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Teachers, Make Classroom Learning an Experience

If you're a pirate teacher, then you already know that making learning an experience is sure to lead to deeper learning.

As teachers, it must be our goal to empower students to really embrace their own learning experiences by offering them opportunities to immerse themselves in the content while practicing the necessary skills.

Today in my classroom was #eduawesome.

Because I've done this project before (revising and tweaking each year), it has become a really exciting prospect to see what students do with what they're given.

In our first attempt to shift from what to how, exploring author's craft, my students were asked to rewrite a chapter of Animal Farm by George Orwell.

Here's what the assignment asks them to do:

  • Review the assigned chapter in their groups, to ensure understanding of the text

  • Determine meaning and author's tone

  • Develop a script for performance of a talk show that is appropriate for the content of their chapter

  • Lead a discussion in class and backchannelled on Twitter #WJPSaplit

Meeting with each group as they prepare to present, I get a good feeling for the approach each group will take. Without giving them too much direction, I allow students to make choices that really show their understanding of author's craft. They are afforded two class periods (and a weekend) to work on the scripts.

Then it's presentation time and today was no disappointment.

When students truly understand the satire, what they come up with is an experience they will never forget. Students watched classmates re-enact chapter 4 today as a segment from Dr. Phil, an intervention between the animals and humans. It was truly brilliant getting to the heart of what the chapter espoused and more importantly Orwell's intended message through characterization.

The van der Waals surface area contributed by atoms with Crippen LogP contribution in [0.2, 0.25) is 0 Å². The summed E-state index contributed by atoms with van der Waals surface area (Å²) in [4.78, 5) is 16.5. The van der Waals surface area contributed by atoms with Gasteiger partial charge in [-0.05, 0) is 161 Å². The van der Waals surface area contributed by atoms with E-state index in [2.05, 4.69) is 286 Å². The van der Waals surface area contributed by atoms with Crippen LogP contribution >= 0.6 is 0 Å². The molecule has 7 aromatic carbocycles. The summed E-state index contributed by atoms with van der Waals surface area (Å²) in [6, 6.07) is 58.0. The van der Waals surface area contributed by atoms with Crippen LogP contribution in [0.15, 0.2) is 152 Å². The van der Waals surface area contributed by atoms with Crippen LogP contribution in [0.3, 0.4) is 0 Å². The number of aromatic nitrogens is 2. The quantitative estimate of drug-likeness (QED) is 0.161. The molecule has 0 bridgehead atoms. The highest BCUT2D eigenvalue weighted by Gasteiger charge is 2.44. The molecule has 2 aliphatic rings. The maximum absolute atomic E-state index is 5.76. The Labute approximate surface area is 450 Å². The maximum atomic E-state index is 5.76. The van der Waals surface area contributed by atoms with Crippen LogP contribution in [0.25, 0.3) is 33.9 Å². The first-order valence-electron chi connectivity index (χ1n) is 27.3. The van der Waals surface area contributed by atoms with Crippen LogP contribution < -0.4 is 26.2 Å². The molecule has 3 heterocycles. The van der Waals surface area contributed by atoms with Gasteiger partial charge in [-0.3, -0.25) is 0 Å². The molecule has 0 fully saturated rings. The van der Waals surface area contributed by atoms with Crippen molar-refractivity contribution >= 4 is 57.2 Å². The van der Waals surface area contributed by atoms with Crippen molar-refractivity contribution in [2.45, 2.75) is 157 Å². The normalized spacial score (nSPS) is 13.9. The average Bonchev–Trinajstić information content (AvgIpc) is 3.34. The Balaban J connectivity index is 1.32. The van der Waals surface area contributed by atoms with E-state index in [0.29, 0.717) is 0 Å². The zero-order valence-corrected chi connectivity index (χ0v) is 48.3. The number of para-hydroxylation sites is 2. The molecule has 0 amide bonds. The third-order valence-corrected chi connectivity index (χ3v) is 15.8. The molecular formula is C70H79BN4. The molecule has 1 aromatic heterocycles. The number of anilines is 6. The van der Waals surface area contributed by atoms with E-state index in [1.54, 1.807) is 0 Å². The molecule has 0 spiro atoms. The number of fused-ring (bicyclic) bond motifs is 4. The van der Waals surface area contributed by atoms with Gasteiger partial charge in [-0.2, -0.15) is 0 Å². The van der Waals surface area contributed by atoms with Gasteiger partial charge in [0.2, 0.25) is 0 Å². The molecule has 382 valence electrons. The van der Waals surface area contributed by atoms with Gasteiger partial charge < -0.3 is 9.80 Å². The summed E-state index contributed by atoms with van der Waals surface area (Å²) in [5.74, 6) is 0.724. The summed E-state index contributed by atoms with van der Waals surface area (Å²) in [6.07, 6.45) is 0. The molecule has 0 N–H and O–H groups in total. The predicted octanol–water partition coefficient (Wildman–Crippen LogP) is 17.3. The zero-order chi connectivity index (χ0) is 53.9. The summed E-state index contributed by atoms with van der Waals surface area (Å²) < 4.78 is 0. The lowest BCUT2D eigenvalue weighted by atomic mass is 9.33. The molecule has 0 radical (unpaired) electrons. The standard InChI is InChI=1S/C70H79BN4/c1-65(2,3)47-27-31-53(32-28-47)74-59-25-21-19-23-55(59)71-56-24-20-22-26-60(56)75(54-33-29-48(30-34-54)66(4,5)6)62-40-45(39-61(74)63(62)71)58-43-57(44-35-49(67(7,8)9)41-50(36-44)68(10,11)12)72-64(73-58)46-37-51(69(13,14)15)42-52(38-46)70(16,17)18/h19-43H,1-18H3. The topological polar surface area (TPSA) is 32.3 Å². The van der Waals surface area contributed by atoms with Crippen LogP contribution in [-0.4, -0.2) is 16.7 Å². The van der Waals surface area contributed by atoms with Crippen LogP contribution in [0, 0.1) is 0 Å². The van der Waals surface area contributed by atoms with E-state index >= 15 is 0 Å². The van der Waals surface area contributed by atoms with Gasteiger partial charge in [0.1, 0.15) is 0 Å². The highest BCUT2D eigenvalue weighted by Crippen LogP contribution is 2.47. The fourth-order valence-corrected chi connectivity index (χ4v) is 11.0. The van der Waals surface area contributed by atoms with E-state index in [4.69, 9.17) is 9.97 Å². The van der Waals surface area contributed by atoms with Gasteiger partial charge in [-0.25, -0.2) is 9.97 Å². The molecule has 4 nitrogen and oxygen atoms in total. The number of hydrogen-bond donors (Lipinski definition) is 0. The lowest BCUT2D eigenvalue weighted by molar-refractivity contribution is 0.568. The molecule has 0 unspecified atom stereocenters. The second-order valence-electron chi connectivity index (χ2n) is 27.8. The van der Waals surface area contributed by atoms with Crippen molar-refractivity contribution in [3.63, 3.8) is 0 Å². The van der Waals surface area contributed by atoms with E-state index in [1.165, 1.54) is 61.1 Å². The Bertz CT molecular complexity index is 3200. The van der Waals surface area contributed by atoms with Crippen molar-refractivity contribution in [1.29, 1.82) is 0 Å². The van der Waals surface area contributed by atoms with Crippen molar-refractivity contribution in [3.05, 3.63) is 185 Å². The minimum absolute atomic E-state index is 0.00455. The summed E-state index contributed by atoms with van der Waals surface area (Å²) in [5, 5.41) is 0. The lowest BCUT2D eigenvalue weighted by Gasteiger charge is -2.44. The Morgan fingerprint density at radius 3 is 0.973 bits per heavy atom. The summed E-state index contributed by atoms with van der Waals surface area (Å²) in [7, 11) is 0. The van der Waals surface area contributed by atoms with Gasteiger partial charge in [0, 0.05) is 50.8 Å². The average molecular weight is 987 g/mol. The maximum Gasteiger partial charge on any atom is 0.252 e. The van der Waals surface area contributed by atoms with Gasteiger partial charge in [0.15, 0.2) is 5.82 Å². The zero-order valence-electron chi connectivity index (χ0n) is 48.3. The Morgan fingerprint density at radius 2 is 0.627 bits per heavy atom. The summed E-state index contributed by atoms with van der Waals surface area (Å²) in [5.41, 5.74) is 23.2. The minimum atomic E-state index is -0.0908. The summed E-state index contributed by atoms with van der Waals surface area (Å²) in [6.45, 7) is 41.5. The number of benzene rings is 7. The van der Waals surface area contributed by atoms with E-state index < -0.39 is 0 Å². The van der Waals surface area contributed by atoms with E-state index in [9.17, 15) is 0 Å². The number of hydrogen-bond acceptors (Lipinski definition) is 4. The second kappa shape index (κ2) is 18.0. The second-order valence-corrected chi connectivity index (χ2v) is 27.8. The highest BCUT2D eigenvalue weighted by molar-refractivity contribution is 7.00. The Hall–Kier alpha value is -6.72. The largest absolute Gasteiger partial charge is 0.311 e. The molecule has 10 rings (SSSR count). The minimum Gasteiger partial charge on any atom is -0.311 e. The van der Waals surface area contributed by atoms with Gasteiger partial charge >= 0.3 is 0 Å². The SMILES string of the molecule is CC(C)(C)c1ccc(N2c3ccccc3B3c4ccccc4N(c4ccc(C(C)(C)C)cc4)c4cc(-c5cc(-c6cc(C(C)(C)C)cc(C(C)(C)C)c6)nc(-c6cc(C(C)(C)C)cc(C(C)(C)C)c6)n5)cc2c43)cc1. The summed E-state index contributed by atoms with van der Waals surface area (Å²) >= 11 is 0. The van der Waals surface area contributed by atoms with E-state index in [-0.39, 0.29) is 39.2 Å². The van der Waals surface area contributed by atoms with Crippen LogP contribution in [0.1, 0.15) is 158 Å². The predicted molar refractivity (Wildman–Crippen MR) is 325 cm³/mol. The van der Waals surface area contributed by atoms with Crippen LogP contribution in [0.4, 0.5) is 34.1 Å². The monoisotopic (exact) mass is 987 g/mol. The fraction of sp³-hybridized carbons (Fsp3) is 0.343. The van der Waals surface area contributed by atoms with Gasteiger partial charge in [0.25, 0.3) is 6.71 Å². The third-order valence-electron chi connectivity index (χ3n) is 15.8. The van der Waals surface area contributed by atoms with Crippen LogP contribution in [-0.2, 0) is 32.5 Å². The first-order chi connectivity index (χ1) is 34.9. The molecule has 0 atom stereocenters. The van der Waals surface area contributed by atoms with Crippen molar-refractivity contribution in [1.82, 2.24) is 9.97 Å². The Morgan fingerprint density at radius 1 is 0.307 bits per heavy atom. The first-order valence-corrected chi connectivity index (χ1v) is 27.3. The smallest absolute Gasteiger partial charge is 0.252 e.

Sure, I could have had them mine the text and write a double-entry journal, but that wouldn't have been successful. Instead, we had laughter, a lot of it and the kids won't soon forget the clever interpretation of their classmates' chapter.

"By having reenactments it allows us to follow the story of the book, remember the history and then interpret it in a way that is easy for the readers to understand," senior Michelle Psaltakis said.

Students want to learn; this is a fact. The challenge comes when we force students to passively take their learning in like bad medicine. With a few small tweaks, we can be providing students with amazing learning experiences where they are walking away from class awestruck and excited to return.

The traditional classroom where we read a text together and then have a teacher-led or 2-3 student-led discussion doesn't make memories. Give students opportunities to commit their learning to nostalgic impactful moments that they will carry with them throughout their lives.

How can you bring excitement to your classroom? What experiences do you create for students? Please share

*This post originally ran on my Education Week Teacher blog Work in Progress in October 2014.

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